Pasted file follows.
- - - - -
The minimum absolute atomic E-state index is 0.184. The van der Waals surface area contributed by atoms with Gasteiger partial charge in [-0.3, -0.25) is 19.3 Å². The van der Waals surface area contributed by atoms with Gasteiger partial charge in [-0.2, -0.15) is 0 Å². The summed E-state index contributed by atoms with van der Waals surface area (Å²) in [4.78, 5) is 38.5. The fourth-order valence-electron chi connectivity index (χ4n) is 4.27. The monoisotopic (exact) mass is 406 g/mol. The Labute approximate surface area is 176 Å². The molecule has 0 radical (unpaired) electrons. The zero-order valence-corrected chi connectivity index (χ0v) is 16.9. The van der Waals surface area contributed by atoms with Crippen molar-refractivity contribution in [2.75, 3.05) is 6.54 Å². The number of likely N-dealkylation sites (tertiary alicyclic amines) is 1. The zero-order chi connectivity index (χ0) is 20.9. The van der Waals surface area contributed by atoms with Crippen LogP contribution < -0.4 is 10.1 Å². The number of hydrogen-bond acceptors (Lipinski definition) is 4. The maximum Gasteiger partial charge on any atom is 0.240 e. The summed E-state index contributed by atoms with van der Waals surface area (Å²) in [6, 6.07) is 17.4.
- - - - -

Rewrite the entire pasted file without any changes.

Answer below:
The minimum absolute atomic E-state index is 0.184. The van der Waals surface area contributed by atoms with Gasteiger partial charge in [-0.3, -0.25) is 19.3 Å². The van der Waals surface area contributed by atoms with Gasteiger partial charge in [-0.2, -0.15) is 0 Å². The summed E-state index contributed by atoms with van der Waals surface area (Å²) in [4.78, 5) is 38.5. The fourth-order valence-electron chi connectivity index (χ4n) is 4.27. The monoisotopic (exact) mass is 406 g/mol. The Labute approximate surface area is 176 Å². The molecule has 0 radical (unpaired) electrons. The zero-order valence-corrected chi connectivity index (χ0v) is 16.9. The van der Waals surface area contributed by atoms with Crippen molar-refractivity contribution in [2.75, 3.05) is 6.54 Å². The number of likely N-dealkylation sites (tertiary alicyclic amines) is 1. The zero-order chi connectivity index (χ0) is 20.9. The van der Waals surface area contributed by atoms with Crippen LogP contribution < -0.4 is 10.1 Å². The number of hydrogen-bond acceptors (Lipinski definition) is 4. The maximum Gasteiger partial charge on any atom is 0.240 e. The summed E-state index contributed by atoms with van der Waals surface area (Å²) in [6, 6.07) is 17.4.